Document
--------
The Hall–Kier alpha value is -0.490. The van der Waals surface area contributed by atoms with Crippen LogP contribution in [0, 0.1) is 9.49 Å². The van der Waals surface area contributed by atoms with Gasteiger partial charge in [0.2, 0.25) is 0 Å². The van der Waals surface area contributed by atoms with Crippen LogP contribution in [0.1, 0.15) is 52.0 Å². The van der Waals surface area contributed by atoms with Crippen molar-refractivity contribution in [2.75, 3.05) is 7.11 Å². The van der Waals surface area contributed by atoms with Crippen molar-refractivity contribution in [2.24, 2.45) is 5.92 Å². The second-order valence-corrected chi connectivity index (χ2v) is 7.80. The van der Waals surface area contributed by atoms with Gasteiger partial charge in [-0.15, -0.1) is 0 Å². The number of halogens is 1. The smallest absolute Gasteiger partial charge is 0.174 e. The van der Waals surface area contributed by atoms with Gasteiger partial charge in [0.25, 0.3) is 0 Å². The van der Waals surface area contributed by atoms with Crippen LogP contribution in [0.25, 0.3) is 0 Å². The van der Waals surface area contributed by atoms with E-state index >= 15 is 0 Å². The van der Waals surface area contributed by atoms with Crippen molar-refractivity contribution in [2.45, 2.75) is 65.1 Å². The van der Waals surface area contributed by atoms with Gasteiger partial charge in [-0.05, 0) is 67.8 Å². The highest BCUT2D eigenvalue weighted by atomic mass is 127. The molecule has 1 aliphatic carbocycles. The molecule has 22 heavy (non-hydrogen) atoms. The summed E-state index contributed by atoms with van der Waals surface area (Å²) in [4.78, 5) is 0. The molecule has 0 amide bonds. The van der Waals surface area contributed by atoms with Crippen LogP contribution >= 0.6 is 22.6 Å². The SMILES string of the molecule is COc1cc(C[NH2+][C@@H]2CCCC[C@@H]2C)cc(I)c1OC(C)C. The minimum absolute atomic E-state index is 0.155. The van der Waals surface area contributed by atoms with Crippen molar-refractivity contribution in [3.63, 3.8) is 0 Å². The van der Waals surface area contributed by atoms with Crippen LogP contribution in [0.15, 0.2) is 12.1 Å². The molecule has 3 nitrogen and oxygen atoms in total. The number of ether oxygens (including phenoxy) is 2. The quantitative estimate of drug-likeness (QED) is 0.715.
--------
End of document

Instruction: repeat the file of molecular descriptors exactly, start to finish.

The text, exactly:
The Hall–Kier alpha value is -0.490. The van der Waals surface area contributed by atoms with Crippen LogP contribution in [0, 0.1) is 9.49 Å². The van der Waals surface area contributed by atoms with Gasteiger partial charge in [0.2, 0.25) is 0 Å². The van der Waals surface area contributed by atoms with Crippen LogP contribution in [0.1, 0.15) is 52.0 Å². The van der Waals surface area contributed by atoms with Crippen molar-refractivity contribution in [2.75, 3.05) is 7.11 Å². The van der Waals surface area contributed by atoms with Crippen molar-refractivity contribution in [2.24, 2.45) is 5.92 Å². The second-order valence-corrected chi connectivity index (χ2v) is 7.80. The van der Waals surface area contributed by atoms with Gasteiger partial charge in [-0.15, -0.1) is 0 Å². The number of halogens is 1. The smallest absolute Gasteiger partial charge is 0.174 e. The van der Waals surface area contributed by atoms with Gasteiger partial charge in [0.25, 0.3) is 0 Å². The van der Waals surface area contributed by atoms with Crippen LogP contribution in [0.25, 0.3) is 0 Å². The van der Waals surface area contributed by atoms with E-state index >= 15 is 0 Å². The van der Waals surface area contributed by atoms with Crippen molar-refractivity contribution in [2.45, 2.75) is 65.1 Å². The van der Waals surface area contributed by atoms with Gasteiger partial charge in [-0.05, 0) is 67.8 Å². The highest BCUT2D eigenvalue weighted by atomic mass is 127. The molecule has 1 aliphatic carbocycles. The molecule has 22 heavy (non-hydrogen) atoms. The summed E-state index contributed by atoms with van der Waals surface area (Å²) in [4.78, 5) is 0. The molecule has 0 amide bonds. The van der Waals surface area contributed by atoms with Crippen LogP contribution >= 0.6 is 22.6 Å². The SMILES string of the molecule is COc1cc(C[NH2+][C@@H]2CCCC[C@@H]2C)cc(I)c1OC(C)C. The minimum absolute atomic E-state index is 0.155. The van der Waals surface area contributed by atoms with Crippen molar-refractivity contribution in [3.63, 3.8) is 0 Å². The van der Waals surface area contributed by atoms with Crippen LogP contribution in [0.15, 0.2) is 12.1 Å². The molecule has 3 nitrogen and oxygen atoms in total. The number of ether oxygens (including phenoxy) is 2. The quantitative estimate of drug-likeness (QED) is 0.715.